Sedimentary Rocks

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Sedimentary Rocks

Sedimentary rocks are formed at the earth's surface, typically in extensive, horizontal layers. This includes
rocks formed


by accumulation of clasts (loose particles, detritus),


by precipitation from solution under surficial conditions, or


by accumulation of organic debris.

These loose sediments are converted into solid rock by variety of processes: these processes are known as
lithification (turned to stone) and diagenesis.

Sedimentary rocks are classified on the basis of mineralogy and texture. For sedimentary rocks, texture
includes grain size, grain sorting, and rounding.

Grand Canyon photos from
http://www.nps.gov/archive/grca/photos/

and
http://www.nature.nps.gov/geology/parks/grca/age/index.cfm


v 0039 of 'Sedimentary Rocks' by Greg Pouch at 2011
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Sedimentary Rocks

Processes

Clastic

3 Clastic Processes 1

4 Clastic Processes 2

5 Clastic Processes 3

6 Chemical Processes

7 Accumulation

8 Properties of Sediments

9 Properties> Texture = Size and Shape

10 Properties>Mineralogy

11 Properties>Sedimentary Structures

12 Interpretation of sedimentary rocks

13 [Genetic] Classification of Sedimentary Rocks

14 Classification of Sedimentary Rocks

15 Classification of Sedimentary Rocks > Coal, Evaporites, Chert

16 Classification of Sedimentary Rocks>Carbonates

17 Classification of Sedimentary Rocks > Siliciclastic

18 Classification of Sedimentary Rocks

19 Lab Classification of Sedimentary Rocks

20 Lab Classification of Sedimentary Rocks>Siliclastic

21 Lab Classification of Sedimentary Rocks => Carbonates

22 Lab Classification of Sedimentary Rocks> Examples

Clastic Processes 1


Erosion, Transportation, and Sedimentation


Erosion is beginning
-
to
-
move the particle.


Transportation is moving the particle.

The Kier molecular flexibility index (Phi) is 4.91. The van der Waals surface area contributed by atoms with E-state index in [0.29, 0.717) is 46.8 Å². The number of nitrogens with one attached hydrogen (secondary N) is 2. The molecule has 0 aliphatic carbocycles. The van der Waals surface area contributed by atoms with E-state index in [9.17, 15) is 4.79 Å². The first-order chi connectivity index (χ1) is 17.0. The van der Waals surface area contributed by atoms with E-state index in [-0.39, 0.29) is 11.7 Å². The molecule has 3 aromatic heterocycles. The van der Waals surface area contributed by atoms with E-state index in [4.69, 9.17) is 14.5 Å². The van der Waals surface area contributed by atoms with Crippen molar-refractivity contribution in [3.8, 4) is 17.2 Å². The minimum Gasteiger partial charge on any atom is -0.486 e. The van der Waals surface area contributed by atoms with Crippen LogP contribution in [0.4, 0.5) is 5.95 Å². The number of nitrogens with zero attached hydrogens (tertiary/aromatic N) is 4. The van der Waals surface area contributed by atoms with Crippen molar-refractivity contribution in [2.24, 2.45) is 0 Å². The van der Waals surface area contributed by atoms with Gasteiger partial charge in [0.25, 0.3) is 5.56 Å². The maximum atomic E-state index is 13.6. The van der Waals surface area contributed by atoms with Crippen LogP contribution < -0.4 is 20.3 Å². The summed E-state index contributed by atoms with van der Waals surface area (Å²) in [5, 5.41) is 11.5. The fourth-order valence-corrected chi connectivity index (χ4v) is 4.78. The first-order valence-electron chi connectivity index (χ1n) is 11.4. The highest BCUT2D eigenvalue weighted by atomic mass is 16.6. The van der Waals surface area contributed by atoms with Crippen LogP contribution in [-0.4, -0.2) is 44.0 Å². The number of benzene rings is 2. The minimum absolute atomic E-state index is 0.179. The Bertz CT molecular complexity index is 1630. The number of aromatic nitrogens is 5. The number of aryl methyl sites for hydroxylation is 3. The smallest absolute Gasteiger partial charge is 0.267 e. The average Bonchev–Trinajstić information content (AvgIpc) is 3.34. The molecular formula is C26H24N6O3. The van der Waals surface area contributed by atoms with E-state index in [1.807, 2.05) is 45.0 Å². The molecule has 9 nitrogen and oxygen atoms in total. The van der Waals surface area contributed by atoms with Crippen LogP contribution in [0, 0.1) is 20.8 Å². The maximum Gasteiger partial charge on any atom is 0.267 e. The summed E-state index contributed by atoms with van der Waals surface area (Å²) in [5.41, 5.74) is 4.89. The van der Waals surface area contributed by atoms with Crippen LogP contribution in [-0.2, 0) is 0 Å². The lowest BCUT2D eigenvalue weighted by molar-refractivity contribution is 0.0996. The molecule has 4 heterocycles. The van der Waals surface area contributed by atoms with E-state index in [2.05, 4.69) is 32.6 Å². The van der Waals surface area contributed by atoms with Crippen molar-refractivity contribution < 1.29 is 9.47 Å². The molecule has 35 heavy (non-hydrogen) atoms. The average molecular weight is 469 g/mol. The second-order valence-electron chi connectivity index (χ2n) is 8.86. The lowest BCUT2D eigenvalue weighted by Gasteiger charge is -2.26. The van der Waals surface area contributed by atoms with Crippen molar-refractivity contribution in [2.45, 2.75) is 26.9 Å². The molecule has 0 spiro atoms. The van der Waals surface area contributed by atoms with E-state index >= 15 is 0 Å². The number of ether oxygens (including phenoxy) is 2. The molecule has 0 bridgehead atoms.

Sedimentation/deposition is stopping (dropping it)


The agent and duration of transportation and deposition strongly influence the character and
distributions of the sediment, so identifying and understanding various means and systems of
transportation is useful in unraveling geologic history and finding mineral deposits.

Clastic Processes 2


The maximum "size" of particle that can be carried in a
flow under a given set of conditions (mainly velocity) is
the competence. The faster the flow, the higher the
competence (larger particles are carried).

Particles smaller than the maximum size are also carried.


"Size", for transportation of sediments, refers to
hydraulic size
, which includes diameter, density, and
shape. A particle of low
-
density is hydraulically
equivalent to a higher density particle of lesser diameter.
This is why gold and diamonds settle out with coarse
sand and can be extracted by panning these auriferous
and diamondiferous sediments.


When a flow slows down a little, it drops only the
largest particles and deposits well
-
sorted sediment.


When a flow slows down a lot, it drops a whole range
of particle sizes (everything above the new
competence.) and deposits poorly
-
sorted sediment.


In stream channels, the velocity varies gradually and
deposits fairly well
-
sorted sediments; alluvial fans
have a sudden decrease in velocity and deposit
poorly
-
sorted sediments.


Capacity
is the total amount of sediment a flow can
carry. If a flow slows and drops sediments then goes
back to its previous speed, it will erode until it is back at
capacity.

Clastic Processes 3


Modes of transportation:
Sediment can move by


Bedload: Rolling, Tumbling, Dragging


Saltation
Particles move in a series of hops: it moves, stops, gets picked up again.
Leaves in wind.


Suspension
Particles kept in fluid by small
-
scale turbulence. Particles settle very slowly.
Dust.


Solution
No solid particles, just dissolved ions.


Winnowing:
subjecting sediment to a size
-
sensitive process repeatedly.


Results in better
-
sorting than a single pass through the process.


Winnowing is common in beaches, where each wave transports the sediment a short distance, and in
eolian environments, where winds keep acting on the sediment. Results in very well
-
sorted
sediments.


Lighter particles can be transported (often carried away in suspension), leaving behind coarser
particles, often called a “
lag deposit
”.

Chemical Processes


Precipitation
Opposite of dissolution. Ions from solution form solid crystals. Can be abiogenic (rare,
halite and gypsum) or biogenic (common: limestone, chert).

Chemical sedimentary rocks are classified primarily on mineralogy, secondarily on texture and structure.
Most chemical rocks have interlocking grains like an igneous rock. Biogenic precipitation usually occurs
in the water above the site of deposition, and the particles settle (shells of plankton, mollusks, …), in
which case the sediments have a clastic texture. Abiogenic precipitates (evaporites) usually form in
place.




Lithification

Sediments are, by definition loose. Lithification is the process of converting these into solid rock. Clays
are “lithified” into shale mainly by pressure and alignment of grains. Other clastic rocks are lithified
mainly by precipitation of cements, usually calcite or quartz precipitating in pore space.


Diagenesis
is processes that change sediments after deposition, and can include alteration in mineralogy,